Authorizes the Administrators of the FAA or the General Services Administration (GSA) to convey all right, title, and interest in 12 acres of property at Lake Minchumina, Alaska, to the Iditarod Area School District.
(Sec. 509) Directs the FAA Administrator to issue a notice of proposed rulemaking to develop procedures to protect air carriers and their employees from civil enforcement action under the Flight Operations Quality Assurance program.
(Sec. 510) Directs the FAA Administrator to identify or develop a plan to implement the wide area augmentation system (WAAS) to provide navigation and landing approach capabilities for civilian use and make a determination as to whether a backup system is necessary. Authorizes appropriations.
(Sec. 511) Directs the FAA Administrator to reissue, and provide for public comment on, the notice to operators published in the Federal Register on January 2, 1998, which advised Alaska guide pilots of the applicability of part 135 of CFR title 14 to guide pilot operations.
(Sec. 513) Directs the FAA Administrator to establish an advanced qualification program oversight committee to give advice on the development and execution of Advanced Qualification Programs (alternative methods for qualifying, training, certifying, and ensuring the competency of flight crews and other commercial aviation operations personnel (human factors training program)) for air carriers, and to encourage their adoption and implementation.
(Sec. 514) Directs the Inspector General of the Department of Transportation (DOT) to initiate an independent assessment that ensures that the method for capturing and distributing overall FAA costs is appropriate and reasonable. Authorizes appropriations.
(Sec. 515) Provides for the enforcement of whistleblower laws for FAA employees.
(Sec. 516) Directs the FAA Administrator to report to the Congress on a plan to modernize the oceanic air traffic control system (including a budget for such program).
(Sec. 517) Directs the FAA Administrator to report biannually to the Congress on the air transportation oversight system program announced on May 13, 1998, in detail on the training of inspectors, the number of them using the system, air carriers subject to the system, and the budget for the system.
(Sec. 518) Declares that the Secretary may authorize the use, in whole or in part, of a completed environmental assessment or environmental impact study for a new airport construction project that is substantially similar in nature to one previously constructed pursuant to a completed assessment or study in order to avoid unnecessary duplication of expense and effort.
(Sec. 519) Prohibits air carriers, contractors, and subcontractors from discharging or otherwise discriminating against an employee as to pay, terms, conditions, or privileges of employment because the employee: (1) is about to provide or has provided to the Federal Government information relating to any violation of any FAA order, regulation, or standard or any other Federal law relating to air carrier safety; or (2) is about to file or has filed a proceeding, or testified, or otherwise participated in a proceeding relating to such violations.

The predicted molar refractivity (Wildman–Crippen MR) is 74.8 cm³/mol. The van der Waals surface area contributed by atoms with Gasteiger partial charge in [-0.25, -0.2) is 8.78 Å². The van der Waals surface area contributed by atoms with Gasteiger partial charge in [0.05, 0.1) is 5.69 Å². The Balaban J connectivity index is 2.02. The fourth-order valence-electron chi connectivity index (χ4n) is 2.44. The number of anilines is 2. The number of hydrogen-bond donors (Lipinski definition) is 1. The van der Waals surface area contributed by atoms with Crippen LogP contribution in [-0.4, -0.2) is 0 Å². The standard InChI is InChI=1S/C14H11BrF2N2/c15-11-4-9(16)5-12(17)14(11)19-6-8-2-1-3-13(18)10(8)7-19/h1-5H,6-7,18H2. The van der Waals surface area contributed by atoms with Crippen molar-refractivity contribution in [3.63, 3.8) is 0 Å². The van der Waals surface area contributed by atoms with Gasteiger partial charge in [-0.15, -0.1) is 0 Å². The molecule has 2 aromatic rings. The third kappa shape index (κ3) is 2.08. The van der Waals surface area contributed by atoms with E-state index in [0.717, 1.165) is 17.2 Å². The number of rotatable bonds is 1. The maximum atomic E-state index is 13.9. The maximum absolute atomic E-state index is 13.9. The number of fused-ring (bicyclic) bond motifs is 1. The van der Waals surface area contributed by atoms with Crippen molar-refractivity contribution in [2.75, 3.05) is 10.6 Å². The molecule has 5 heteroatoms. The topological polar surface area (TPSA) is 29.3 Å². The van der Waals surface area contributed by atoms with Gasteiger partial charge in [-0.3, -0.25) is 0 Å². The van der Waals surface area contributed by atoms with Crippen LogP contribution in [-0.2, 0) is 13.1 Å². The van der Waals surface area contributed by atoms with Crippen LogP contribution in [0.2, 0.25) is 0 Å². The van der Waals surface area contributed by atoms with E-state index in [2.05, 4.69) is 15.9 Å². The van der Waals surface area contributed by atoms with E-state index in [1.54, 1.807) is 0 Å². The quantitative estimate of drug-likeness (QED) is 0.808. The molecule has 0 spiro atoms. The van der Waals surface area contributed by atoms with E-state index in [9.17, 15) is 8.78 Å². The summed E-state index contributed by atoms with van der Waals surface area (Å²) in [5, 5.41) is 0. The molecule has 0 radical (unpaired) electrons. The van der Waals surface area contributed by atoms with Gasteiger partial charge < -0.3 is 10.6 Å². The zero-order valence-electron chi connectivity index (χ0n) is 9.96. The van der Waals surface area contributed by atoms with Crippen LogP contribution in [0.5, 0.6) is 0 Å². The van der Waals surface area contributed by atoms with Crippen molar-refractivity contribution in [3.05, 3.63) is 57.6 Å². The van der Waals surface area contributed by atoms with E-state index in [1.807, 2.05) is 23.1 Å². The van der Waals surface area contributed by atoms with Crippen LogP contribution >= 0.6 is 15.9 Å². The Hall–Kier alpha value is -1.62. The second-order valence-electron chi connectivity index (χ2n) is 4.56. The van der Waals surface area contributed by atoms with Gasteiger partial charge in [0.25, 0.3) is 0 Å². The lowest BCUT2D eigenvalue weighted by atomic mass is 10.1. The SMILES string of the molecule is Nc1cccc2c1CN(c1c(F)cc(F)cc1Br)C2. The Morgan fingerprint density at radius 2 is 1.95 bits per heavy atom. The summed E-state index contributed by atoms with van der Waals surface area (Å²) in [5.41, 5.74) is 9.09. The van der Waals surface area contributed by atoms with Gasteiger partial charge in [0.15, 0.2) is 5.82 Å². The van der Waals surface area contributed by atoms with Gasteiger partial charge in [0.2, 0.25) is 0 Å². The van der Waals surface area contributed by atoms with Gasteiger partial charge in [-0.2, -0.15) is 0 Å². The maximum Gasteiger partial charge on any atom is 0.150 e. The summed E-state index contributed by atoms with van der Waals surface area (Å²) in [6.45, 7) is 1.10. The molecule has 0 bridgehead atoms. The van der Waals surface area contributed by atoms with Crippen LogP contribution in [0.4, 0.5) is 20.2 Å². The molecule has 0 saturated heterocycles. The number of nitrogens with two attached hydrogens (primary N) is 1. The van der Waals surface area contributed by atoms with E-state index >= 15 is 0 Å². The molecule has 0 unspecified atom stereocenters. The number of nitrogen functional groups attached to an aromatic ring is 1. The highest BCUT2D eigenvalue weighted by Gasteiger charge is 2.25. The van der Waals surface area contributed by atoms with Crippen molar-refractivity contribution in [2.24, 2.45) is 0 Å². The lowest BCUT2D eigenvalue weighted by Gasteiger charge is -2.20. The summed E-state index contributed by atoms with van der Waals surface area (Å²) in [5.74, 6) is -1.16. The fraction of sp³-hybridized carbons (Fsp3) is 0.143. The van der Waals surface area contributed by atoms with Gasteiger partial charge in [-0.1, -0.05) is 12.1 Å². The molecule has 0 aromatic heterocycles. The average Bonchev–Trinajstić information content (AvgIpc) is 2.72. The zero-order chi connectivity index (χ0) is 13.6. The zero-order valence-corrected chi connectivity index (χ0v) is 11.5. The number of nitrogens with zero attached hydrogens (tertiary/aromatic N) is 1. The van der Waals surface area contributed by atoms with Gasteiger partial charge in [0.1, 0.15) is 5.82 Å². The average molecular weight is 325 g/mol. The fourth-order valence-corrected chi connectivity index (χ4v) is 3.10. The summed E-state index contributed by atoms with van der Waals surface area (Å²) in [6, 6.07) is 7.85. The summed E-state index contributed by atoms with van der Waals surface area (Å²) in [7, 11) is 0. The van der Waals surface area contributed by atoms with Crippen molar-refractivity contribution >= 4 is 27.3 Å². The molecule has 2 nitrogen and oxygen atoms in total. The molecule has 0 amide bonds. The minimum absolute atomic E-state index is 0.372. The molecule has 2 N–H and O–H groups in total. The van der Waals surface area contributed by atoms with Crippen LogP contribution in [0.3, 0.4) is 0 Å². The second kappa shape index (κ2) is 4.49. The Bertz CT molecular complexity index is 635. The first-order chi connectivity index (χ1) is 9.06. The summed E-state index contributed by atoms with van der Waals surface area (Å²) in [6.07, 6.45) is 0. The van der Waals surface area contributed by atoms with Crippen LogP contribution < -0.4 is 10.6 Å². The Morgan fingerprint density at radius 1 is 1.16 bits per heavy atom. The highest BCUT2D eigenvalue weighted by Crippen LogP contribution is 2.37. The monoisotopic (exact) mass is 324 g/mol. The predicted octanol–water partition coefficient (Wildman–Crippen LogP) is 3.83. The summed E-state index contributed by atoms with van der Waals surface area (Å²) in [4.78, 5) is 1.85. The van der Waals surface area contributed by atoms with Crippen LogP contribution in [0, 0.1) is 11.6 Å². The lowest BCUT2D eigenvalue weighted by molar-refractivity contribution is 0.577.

Sets forth a Department of Labor complaint procedure for persons who believe they have been discharged or discriminated against in violation of this Act. Provides for award of attorney's fees of up to $5,000 to a prevailing employer for any such complaint found frivolous or brought in bad faith.
Specifies civil penalties for violation of this Act.
(Sec. 520) Authorizes the FAA Administrator to improve real property leased for air navigation facilities without regard to the costs of such improvements in relation to the cost of the lease, if certain conditions are met.
(Sec. 521) Declares that the denial to air carriers (that conduct operations as a public charter with aircraft that are designed to carry more than nine passengers per flight) of access to certain reliever airports shall not be considered to be unreasonable or unjust discrimination.
(Sec. 522) Directs the Secretary of Commerce to establish an Intergovernmental Task Force for International Visitor Assistance. Requires the Task Force to: (1) examine, and report to the President and the Congress its recommendation on, signage at U.S. facilities (including airports, seaports, land border crossings, highways, and bus, train, and other public transit stations); and (2) identify and suggest solutions to existing inadequacies, such as the adoption of uniform standards on international signage for use throughout the United States in order to facilitate international visitors' travel here.
Requires the Task Force also to examine and report on: (1) the availability of multilingual travel and tourism information and means of disseminating it; and (2) establishment of a toll-free, private-sector operated telephone number, staffed by multilingual operators, to provide assistance to international tourists coping with an emergency.